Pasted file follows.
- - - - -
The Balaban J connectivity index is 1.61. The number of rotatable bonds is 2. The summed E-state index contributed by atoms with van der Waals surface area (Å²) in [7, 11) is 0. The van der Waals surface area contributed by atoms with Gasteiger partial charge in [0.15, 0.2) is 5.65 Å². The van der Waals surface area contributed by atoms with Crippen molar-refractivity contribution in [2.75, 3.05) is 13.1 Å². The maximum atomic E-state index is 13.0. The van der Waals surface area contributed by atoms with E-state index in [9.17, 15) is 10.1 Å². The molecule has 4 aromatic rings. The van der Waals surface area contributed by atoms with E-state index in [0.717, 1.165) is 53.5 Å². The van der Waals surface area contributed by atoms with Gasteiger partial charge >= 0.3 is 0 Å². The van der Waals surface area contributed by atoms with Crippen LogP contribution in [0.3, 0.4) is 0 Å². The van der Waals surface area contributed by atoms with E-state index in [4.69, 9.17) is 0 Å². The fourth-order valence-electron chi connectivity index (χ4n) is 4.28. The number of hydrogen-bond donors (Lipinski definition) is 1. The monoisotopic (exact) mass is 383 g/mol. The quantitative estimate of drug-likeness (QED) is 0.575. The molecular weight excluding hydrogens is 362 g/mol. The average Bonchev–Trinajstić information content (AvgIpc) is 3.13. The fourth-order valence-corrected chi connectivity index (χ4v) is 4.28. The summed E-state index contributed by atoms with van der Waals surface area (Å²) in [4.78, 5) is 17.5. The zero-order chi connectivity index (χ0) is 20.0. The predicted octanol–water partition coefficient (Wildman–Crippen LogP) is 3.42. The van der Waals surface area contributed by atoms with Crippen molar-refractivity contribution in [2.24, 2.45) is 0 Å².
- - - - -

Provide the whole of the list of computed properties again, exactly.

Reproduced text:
The Balaban J connectivity index is 1.61. The number of rotatable bonds is 2. The summed E-state index contributed by atoms with van der Waals surface area (Å²) in [7, 11) is 0. The van der Waals surface area contributed by atoms with Gasteiger partial charge in [0.15, 0.2) is 5.65 Å². The van der Waals surface area contributed by atoms with Crippen molar-refractivity contribution in [2.75, 3.05) is 13.1 Å². The maximum atomic E-state index is 13.0. The van der Waals surface area contributed by atoms with E-state index in [9.17, 15) is 10.1 Å². The molecule has 4 aromatic rings. The van der Waals surface area contributed by atoms with E-state index in [0.717, 1.165) is 53.5 Å². The van der Waals surface area contributed by atoms with Gasteiger partial charge >= 0.3 is 0 Å². The van der Waals surface area contributed by atoms with Crippen LogP contribution in [0.3, 0.4) is 0 Å². The van der Waals surface area contributed by atoms with E-state index in [4.69, 9.17) is 0 Å². The fourth-order valence-electron chi connectivity index (χ4n) is 4.28. The number of hydrogen-bond donors (Lipinski definition) is 1. The monoisotopic (exact) mass is 383 g/mol. The quantitative estimate of drug-likeness (QED) is 0.575. The molecular weight excluding hydrogens is 362 g/mol. The average Bonchev–Trinajstić information content (AvgIpc) is 3.13. The fourth-order valence-corrected chi connectivity index (χ4v) is 4.28. The summed E-state index contributed by atoms with van der Waals surface area (Å²) in [4.78, 5) is 17.5. The zero-order chi connectivity index (χ0) is 20.0. The predicted octanol–water partition coefficient (Wildman–Crippen LogP) is 3.42. The van der Waals surface area contributed by atoms with Crippen molar-refractivity contribution in [2.24, 2.45) is 0 Å².